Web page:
In his statement of jurisdiction, Siers does not expressly argue this point but alleges, instead, that the appeal "is from a final judgment of 28 U.S.C. Sec. 1291 and thus is a final disposition of the right claimed by Siers in the lower court ..." (Br. at 1). Plaintiff cites three cases in support of this statement: Cohen v. Beneficial Industrial Loan Corporation, 337 U.S. 541, 69 S.Ct. 1221, 93 L.Ed. 1528 (1949); Ray v. Robinson, 640 F.2d 474 (3d Cir.1981); and Ray v. Robinson, 692 F.2d 749 (3d Cir.1982) (judgment order). Each of these cases, however, involved an appeal from an order of a district court
District court review of a magistrate's determination of a nondispositive pretrial matter is not a meaningless exercise. As the Second Circuit aptly explained in Sick v. Buffalo, N.Y., 574 F.2d 689, 692-93 (2d Cir.1978),
"... the procedure comports with the fundamental congressional policy underlying the Magistrates Act--to aid the courts in their ultimate decisionmaking function. Subjecting the acts of magistrates ... to district court scrutiny also avoids possible constitutional infirmities. In addition, such review permits correction of possible error at the earliest time.... [A]n incorrect ruling of law by the magistrate ... can be rectified by ordering a new trial. Finally, not only will review at the district court level often save parties the expense and difficulty of appeal, but it will also give the appellate court the benefit of the district court's reasoned consideration."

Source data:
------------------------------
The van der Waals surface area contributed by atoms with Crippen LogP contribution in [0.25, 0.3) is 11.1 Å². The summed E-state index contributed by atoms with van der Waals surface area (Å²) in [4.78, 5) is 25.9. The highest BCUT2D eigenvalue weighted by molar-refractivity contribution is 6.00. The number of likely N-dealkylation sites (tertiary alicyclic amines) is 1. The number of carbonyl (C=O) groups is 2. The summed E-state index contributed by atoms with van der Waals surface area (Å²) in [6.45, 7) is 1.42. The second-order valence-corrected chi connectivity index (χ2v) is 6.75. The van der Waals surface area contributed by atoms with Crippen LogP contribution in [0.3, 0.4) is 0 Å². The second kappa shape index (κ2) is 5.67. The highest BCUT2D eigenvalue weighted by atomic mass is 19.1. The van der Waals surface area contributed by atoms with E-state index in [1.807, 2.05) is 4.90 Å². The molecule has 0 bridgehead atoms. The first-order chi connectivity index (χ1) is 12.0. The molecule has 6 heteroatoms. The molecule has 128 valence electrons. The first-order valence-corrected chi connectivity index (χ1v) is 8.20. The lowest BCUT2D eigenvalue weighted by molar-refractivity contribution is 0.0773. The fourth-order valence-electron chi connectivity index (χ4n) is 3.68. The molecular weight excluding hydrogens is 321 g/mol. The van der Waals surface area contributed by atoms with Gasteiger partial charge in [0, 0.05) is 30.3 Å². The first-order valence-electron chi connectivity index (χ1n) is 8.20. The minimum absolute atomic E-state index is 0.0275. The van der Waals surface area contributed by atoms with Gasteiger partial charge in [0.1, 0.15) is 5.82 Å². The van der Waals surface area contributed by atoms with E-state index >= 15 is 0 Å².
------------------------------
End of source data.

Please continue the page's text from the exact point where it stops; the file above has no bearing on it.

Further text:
See, for example, 28 U.S.C. Sec. 636(c)(1) & (3), which provide that:
"(1) Upon the consent of the parties, a full-time United States magistrate or a part-time United States magistrate who serves as a full-time judicial officer may conduct any or all proceedings in a jury or nonjury civil matter and order the entry of judgment in the case, when specially designated to exercise such jurisdiction by the district court or courts he serves....
* * *
"(3) Upon entry of judgment in any case referred under paragraph (1) of this subsection, an aggrieved party may appeal directly to the appropriate United States court of appeals from the judgment of the magistrate in the same manner as an appeal from any other judgment of the district court."
To avoid any possibility that a pro se party is unaware of the ten-day time limit, magistrates will probably find that providing this information to pro se litigants expressly in all cases will be the better practice
Thereafter, if the magistrate again denies his request, Siers may appeal to the district court, whose order will either reverse the magistrate's ruling and thereby provide the requested relief or affirm the magistrate's ruling and thereby result in a final order of the district court within the meaning of 28 U.S.C. Sec. 1291